The intensity of the slowdown has made it necessary to revise budget projections for 2002 and 2003 in line with lower expected growth, and the consequent drop in revenues. The revenue shortfall is, in part, the consequence of reimbursements on personal income tax, and, to a larger extent, the consequence of lower tax revenues from large firms that have benefited from tax reductions introduced in previous legislation as well.

To cope also with the consequences of the slowdown on the budget and to strengthen the budget, a decree, presented by the Government in early September, introduces more rigorous rules in expenditure control, including: the prohibition to implement spending decisions without the appropriate financing, the mandate for Government to return to Parliament if previously approved expenditure decisions require new funds, a shortening of the time period that funds can be left idle in the budget (“residui di stanziamento”). The new measures will significantly increase transparency in expenditure procedures and lead to the elimination of discrepancies in the budget in terms of cash and accrual.

The Budget.

The budget law, recently presented to Parliament is based on the following guiding principles: a) structural spending cuts; b) measures to improve the efficiency and transparency of public spending, including centralization of procurement (which will improve the terms of trade for the administration) and an increase in the utilization of flexible contracts for public employment; c) tax cuts, especially targeted at low income and representing a first step towards a comprehensive fiscal reform. These tax cuts will boost household demand and strengthen incentives to labor participation; d) tax amnesties, which are not seen by Authorities as alternative to spending cuts, aim at increasing revenues and, especially, at obtaining permanent increases in the tax base. Historical experience of past amnesties shows that up to one quarter of additional revenue is permanent as a result of emersion of previously submerged activities; e) reinforced social safety nets, as agreed with social partners (“Patto per l’Italia”); and f) two new agencies to improve the management of public real estate assets and obtain additional resources (Patrimonio SpA), and to finance infrastructure investment in cooperation with the private sector through project financing (Infrastrutture SpA).

These measures will lead to a continuation of structural adjustment in the budget and debt reduction, which will also benefit from an improvement in the structure of debt.

Privatization will progress.

The Ministry of Economy and Finance holds stakes in 20 industrial corporations and companies. The total value of these holdings is estimated at about 80 billion euro. Central and local governments also hold assets and real estate, the latter estimated between 23 billion and 30 billion euro. Other public bodies, such as municipalized firms, also have holdings.

In 2000 and 2001, the privatization process slowed down as a consequence of the fall in equity markets. The privatization strategy in the new, less favorable circumstances in financial markets, will be based on the following steps: a) postponement of global offerings, b) unbundling of networks in regulated utilities before their sale, c) strengthening of institutional investors. Intermediate steps include: a) restructuring of state-owned enterprises in view of future privatization; b) market liberalization (liberalization in electricity, natural gas, telecom, is quite advanced with respect to other European countries. Municipal utilities will be liberalized and privatized following the separation between infrastructure and service provision); c) improvement of corporate governance by fostering the development of pension funds, improving protection for minority shareholders and fostering equity culture.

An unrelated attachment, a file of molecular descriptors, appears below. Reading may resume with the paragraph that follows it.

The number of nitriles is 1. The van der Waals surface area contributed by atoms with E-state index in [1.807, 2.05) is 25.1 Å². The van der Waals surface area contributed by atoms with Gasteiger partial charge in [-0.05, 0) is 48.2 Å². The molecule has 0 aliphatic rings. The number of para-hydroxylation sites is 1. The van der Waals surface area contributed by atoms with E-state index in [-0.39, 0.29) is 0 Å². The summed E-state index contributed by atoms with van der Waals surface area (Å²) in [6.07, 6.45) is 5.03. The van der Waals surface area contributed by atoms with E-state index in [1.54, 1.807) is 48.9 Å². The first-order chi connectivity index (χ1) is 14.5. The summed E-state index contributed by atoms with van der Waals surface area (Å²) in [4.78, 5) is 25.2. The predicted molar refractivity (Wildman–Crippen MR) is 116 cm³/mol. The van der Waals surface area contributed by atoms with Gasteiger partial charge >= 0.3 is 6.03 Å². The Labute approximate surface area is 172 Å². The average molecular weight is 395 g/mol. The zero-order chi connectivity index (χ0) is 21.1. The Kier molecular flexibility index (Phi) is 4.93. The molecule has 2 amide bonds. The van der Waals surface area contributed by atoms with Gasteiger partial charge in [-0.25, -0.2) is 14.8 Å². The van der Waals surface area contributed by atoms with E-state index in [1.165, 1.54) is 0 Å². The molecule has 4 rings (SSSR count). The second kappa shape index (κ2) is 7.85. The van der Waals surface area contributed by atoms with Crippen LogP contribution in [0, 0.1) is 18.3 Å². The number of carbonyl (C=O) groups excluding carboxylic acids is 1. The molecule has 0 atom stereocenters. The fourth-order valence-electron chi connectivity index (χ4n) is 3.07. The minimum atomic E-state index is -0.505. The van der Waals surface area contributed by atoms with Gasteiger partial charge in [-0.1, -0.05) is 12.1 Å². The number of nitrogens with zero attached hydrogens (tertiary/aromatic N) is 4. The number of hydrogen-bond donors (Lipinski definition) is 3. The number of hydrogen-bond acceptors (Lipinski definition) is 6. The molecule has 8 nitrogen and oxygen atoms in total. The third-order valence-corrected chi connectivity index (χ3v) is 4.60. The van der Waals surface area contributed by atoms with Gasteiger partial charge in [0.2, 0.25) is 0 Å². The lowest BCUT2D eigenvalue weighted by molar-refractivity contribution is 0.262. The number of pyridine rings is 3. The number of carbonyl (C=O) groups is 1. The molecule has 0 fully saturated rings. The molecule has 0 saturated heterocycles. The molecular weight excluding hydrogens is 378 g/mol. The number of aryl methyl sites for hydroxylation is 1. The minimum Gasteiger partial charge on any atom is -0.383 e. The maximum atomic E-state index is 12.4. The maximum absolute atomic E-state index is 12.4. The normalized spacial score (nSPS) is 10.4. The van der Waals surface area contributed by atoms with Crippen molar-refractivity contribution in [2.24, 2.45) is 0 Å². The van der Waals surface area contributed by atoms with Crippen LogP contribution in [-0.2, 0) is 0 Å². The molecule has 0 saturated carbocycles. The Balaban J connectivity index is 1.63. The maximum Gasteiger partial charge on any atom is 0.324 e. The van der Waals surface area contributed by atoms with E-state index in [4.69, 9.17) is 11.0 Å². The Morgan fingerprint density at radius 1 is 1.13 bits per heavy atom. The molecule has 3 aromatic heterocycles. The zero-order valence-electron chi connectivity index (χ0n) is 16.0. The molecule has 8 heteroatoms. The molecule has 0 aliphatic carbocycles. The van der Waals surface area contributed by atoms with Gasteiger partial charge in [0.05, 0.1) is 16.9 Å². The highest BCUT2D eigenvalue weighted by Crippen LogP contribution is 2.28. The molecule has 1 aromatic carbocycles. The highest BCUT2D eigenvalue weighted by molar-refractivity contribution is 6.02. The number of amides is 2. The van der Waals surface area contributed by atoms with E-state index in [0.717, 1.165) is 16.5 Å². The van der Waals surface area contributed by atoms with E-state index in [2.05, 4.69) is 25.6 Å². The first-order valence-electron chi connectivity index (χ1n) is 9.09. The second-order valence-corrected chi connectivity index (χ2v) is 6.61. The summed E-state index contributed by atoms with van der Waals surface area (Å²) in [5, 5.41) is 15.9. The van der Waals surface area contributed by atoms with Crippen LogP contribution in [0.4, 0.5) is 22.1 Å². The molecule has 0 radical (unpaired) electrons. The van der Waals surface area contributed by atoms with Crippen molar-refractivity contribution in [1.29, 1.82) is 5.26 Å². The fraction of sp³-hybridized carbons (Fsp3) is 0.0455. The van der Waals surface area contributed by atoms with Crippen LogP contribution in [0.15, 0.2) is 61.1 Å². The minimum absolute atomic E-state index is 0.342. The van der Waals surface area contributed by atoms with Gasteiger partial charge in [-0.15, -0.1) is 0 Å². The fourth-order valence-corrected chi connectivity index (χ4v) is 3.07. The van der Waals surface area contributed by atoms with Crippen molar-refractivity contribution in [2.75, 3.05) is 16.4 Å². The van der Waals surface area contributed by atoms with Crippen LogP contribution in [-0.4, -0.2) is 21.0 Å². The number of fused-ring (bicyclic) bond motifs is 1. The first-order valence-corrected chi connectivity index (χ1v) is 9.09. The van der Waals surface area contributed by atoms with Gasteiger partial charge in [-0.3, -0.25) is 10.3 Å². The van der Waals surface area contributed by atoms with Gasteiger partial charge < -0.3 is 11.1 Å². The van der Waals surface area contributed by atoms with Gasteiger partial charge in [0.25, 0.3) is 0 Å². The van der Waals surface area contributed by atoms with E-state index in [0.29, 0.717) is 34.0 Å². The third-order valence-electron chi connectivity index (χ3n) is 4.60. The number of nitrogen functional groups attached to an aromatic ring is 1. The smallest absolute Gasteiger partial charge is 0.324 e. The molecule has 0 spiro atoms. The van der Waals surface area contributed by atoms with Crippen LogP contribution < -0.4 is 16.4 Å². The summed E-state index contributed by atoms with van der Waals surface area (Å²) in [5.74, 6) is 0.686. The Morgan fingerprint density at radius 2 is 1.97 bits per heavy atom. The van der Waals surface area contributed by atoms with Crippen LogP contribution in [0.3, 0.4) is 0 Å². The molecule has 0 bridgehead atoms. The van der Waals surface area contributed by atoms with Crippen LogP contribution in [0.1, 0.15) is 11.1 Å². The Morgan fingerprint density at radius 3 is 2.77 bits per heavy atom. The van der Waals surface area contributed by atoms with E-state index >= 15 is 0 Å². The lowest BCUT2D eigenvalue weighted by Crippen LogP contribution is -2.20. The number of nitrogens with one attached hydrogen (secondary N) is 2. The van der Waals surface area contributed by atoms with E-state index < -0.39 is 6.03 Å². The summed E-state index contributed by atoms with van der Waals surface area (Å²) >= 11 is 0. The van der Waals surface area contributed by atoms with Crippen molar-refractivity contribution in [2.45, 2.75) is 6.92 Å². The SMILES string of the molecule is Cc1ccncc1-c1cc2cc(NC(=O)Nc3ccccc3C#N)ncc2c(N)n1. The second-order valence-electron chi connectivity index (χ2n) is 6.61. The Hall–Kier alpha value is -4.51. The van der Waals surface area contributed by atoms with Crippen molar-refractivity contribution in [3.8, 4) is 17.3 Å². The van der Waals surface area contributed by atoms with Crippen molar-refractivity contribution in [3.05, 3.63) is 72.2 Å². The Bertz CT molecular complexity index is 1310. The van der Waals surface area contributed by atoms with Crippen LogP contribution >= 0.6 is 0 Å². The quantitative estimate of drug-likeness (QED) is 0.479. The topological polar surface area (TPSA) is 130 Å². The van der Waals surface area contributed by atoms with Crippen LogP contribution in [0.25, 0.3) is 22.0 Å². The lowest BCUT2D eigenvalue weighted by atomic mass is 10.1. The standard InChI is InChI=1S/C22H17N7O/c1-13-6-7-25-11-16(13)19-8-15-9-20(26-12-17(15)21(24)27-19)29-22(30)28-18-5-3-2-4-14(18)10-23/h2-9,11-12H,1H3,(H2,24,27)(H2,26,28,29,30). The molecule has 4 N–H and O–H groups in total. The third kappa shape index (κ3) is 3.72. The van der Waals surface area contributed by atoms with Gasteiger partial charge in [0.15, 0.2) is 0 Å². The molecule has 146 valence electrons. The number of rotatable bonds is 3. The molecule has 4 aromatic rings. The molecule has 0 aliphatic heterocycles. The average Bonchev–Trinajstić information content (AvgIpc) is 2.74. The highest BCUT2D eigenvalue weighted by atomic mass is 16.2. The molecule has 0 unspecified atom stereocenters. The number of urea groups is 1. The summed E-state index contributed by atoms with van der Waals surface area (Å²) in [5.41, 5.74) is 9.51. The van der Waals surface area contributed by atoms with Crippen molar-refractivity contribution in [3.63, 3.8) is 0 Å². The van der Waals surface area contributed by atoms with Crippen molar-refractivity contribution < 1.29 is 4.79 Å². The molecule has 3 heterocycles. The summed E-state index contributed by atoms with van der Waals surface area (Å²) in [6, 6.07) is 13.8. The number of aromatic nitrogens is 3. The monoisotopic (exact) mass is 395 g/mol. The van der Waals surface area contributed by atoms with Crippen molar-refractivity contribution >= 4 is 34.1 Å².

The Government plans to complete sale of all remaining stakes by the end of 2003 (including Telecom Italia, Seat, ETI, Mediocredito Friuli Venezia Giulia, Coopercredito, Tirrenia, and Fincantieri) with the exception of ENEL, Terna, Gestore della Rete di Trasmissione, and Alitalia. For the latter it will reduce its holdings to a 30 percent ceiling. The total amount of shares to be sold by end 2003 is worth 20 billion euro. This includes 37.58 percent of ENEL, if market conditions allow.

The Postal Service Company, Poste Italiane SpA, which was transformed into a joint-stock company in February 1998, is progressing in financial consolidation, restructuring of postal services, and development of new financial services. It could achieve market listing in 2003.

Ferrovie dello Stato (the railroad corporation) has been restructured. It now holds 100 percent participation in two new companies, Trenitalia (operating medium- and long-distance trains) and Rete Ferroviaria Italiana (operating the track network). Sale of Trenitalia is being considered.

The overall privatization program will amount to around 60 billion euros between 2002 and 2006 and it will have a significant debt-reduction impact leaving public debt at about 94 pecent of GDP at the end of 2006.

Securitization.

In 2002 and 2003, if market conditions allow, the Government will carry out securitizations of real estate assets expected to yield proceeds of 14-15 billion euro. In December 2001 the first securitization of residential real estate assets belonging to the Enti Previdenziali was launched, covering 27,292 residential homes and 262 commercial units, amounting to a market value of 5.4 billion euro. The securitization operation amounted to a bond issuance worth 2.3 billion euro. A second operation will be launched before the end of the current year, including 54,000 homes belonging to the Enti Previdenziali, for a market value of about 20 billion euro. In 2003, via securitization, residential houses will be sold belonging to the Ferrovie dello Stato, Poste Italiane, Ministry of Defense, and Demanio (State Property). Assets are worth about 3-3.5 billion euro.